Anyone else make it out? It was a blast.
I got there early to help with the minimal setup, and thus got in for free. We started with Graham Forest, who were acoustic but not folky, and the lead singer had a really deep voice. They were fun for a few songs, but we were antsy waiting for the bands we wanted, so we wandered. Caught most of Witch Hats, who were very noisy and Sonic Youth-esque, in a good way. They rocked, and I'd see them in a few years if they're still around, because by then they should have ironed out some of the kinks. We caught the first song of Nodzzz, and they were poppy rock, but not overly thrilling, so we went back down to see the end of Mannequin Men. They were straight up Ramones style punk from what I could tell, and very enjoyable. I'll definitely try to see them again at some point. The Mae Shi played next, and they were the best show of the night, though I was surprised someone came close. During the Shi's set, a security guard was attacking people for getting too close to the guard rail, choking them and punching, so the crowd surged at him until he got scared and ran off. THis prompted the crowd to retort, "The Mae Shi beat the police!" My recommendation would be to see these guys now before they destroy the planet with their miraculous live show. Also, the Mae Sheet is back, and better than ever. For those of you in the know, that's a good thing. After them, we caught all of Past Lives, which is the new project of the less squealy Blood Brother. They were fantastic, proggy, weird and out there. Vaguely psychedelic, and his voice reached into the sky. We watched a song from Paint it Black, but were too hungry, so got dinner instead and made it back in time for Mika Miko. They were amped tonight, really boosting the energy, and the crowd responded. Basically, all of the conquering Smell bands that played tonight (Mae Shi, Mika Miko, Abe Vigoda, No Age) had a perfect crowd-tons of energy, everybody going nuts, and everybody loving it. Mika Miko were short and sweet, and all the better for it, as they left everyone happy but wanting more. We then went and saw a little bit of Abe Vigoda's set. They were good, but the sound in the Echo was too loud almost all night, so it dampened their set somewhat. We decided to check out Triumph of Lethargy since they were playing in the Annex, which has never acted as a venue before. It was a tiny room, and you couldn't see the band at all. They were okay, but nothing worth staying, so we walked to get a drink instead. We got back just as Fucked Up was starting. These guys deserve to be huge. The lead singer is a huge fat dude with a shaved head and tattoos, and he seems like a teddy bear when he's talking; when he's singing, however, he becomes a madman. These guys were the Pissed Jeans of this year; full of rage, violence and energy. They got the crowd riled, and people were flying all over the place. They ended with the lead singer jumping into the crowd and bear hugging anyone in sight. I got a hug and told him how great they were, and I meant it. Negative Approach played next. I had heard that it's not the complete band from the original lineup, but they brought the old school hardcore like nobody's business. Without a doubt, that was the best hardcore punk show I've ever seen. People were climbing the light rigs and jumping into the crowd, turning the whole place into a pit and generally creating mayhem. I had a huge smile on my face the whole time. It seemed that everyone who was down there to see them was really really happy with the set, and with the energy they had, I couldn't blame them. After Fucked Up and Negative Approach, High Places was a very necessary cool down. My friends all didn't like them, and it was the worst of the three times that I've seen them due to sound issues, but they were still good. From Stardust to Sentience is a perfect song, and it sounds great live. They need to learn to close with that, and they'll be masterful. Glass Candy were after them. I remembered liking them when I saw them open for Architecture in Helsinki, and Beat Box is a really good album, so I was excited. They really turned it up and wound up with a very close second best set of the fest. Two songs in, the power that ran Johnny Jewel's keyboards went out. Rather than spending time trying to figure it out and losing the energy of the set, he switched to his preprogrammed beat box and did a song while the tech guys figured it out. They kept ramping up the energy, and when the keyboards came back, everybody in the crowd was in the palm of their hand. They had so many people dancing, and just sounded fantastic. Also, they threw out copies of their album to the audience. Not just a few, but well over 100. It seemed like they had enough for every other person at the show. I thought that was awesome. See Glass Candy. It'll be worth it. After them, I hightailed it upstairs to catch Crystal Antlers, who were scheduled to be starting as soon sas Glass Candy ended pretty much. Instead, I got up there to hear two songs from Ladyhawk, who were playing over schedule. I didn't like them much. They seemed boring. Crystal Antlers, on the other hand, had a great psychedelic vibe. Their percussionist, who goes by the name Sexual Chocolate, was a madman dancing, and their brief set was high on grooves and textures, and low on dull parts. I want to see them play their own set. I got downstairs in time to catch the last song from Matt and Kim, and, while the crowd was digging it, I was glad I had seen Crystal Antlers instead. No Age closed the Echoplex out in style. The crowd was eating it up, and they responded in kind, having a sort of homecoming, as they've been on the road so consistently this year. They closed with a few covers, one of G.G. Allin, one of Gun Club and one of the Misfits. It wasn't the best No Age show I've seen, but I was tired by that point, and rather beat up, so I wasn't fully in the mood either.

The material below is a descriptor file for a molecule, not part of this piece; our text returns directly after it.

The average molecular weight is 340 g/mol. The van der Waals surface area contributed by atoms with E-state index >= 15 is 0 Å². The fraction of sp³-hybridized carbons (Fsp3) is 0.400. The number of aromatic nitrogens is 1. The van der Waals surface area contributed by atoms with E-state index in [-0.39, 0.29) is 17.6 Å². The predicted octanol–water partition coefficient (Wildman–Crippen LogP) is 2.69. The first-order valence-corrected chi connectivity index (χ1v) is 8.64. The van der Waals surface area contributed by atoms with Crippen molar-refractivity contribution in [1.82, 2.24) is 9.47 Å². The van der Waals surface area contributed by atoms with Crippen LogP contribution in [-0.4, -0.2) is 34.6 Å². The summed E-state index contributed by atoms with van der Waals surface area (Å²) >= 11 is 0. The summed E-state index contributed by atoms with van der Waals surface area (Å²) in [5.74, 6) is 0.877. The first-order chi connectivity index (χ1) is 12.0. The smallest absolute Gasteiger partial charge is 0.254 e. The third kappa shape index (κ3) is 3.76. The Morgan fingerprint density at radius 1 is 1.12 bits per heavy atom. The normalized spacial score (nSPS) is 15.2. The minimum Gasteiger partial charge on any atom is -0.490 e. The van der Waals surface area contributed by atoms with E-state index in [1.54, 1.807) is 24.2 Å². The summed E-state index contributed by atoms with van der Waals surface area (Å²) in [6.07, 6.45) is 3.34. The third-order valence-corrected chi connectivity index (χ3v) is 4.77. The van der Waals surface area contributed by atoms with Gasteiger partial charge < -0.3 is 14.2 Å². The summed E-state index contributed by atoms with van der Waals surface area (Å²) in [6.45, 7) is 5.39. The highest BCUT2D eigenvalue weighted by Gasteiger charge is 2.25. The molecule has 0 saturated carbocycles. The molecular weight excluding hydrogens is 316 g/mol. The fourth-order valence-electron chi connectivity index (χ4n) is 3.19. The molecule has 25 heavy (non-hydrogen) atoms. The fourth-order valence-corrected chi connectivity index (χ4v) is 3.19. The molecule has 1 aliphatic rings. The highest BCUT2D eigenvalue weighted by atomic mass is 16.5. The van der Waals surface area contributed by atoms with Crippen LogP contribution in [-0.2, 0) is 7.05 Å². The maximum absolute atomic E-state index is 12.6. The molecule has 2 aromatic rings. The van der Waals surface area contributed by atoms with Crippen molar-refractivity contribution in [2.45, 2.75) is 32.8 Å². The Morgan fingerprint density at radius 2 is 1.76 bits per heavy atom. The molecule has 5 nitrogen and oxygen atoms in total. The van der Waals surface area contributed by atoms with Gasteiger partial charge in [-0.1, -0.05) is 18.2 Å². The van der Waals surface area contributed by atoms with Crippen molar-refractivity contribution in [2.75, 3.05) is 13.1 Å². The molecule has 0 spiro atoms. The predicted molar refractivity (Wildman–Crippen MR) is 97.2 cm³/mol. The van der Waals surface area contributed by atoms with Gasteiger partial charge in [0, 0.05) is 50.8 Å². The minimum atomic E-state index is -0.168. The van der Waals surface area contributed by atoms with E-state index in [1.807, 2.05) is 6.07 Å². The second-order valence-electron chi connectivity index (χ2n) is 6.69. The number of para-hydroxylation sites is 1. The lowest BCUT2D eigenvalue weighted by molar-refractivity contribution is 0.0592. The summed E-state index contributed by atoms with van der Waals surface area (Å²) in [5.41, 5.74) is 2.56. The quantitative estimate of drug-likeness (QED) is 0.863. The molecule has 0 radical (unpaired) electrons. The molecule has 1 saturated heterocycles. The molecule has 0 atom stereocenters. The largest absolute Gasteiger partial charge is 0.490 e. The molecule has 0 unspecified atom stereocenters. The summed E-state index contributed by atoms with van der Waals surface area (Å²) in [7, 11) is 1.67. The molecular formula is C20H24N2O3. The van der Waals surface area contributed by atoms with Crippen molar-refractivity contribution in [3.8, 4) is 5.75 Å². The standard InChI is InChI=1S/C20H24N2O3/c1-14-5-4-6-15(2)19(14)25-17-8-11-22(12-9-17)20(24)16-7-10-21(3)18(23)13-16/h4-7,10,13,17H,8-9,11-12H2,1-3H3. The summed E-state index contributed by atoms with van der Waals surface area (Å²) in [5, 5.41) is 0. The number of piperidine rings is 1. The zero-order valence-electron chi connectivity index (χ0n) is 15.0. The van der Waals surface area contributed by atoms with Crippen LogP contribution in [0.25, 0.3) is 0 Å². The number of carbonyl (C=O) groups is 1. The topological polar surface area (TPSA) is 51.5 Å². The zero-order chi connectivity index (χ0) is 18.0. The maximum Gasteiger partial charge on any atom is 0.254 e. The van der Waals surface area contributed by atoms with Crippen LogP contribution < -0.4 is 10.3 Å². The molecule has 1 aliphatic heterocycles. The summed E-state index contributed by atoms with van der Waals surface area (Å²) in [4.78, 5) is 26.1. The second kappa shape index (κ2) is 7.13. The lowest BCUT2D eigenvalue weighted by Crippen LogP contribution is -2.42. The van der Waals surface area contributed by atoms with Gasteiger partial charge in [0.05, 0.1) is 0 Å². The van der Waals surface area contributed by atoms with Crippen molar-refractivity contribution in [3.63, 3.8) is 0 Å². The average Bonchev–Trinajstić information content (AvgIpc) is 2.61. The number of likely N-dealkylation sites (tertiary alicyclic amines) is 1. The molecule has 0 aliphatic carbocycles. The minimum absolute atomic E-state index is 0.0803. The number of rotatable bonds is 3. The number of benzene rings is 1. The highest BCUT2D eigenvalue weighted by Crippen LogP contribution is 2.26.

Go to F Yeah fest next year. It's so much fun, and you'll see tons of great bands.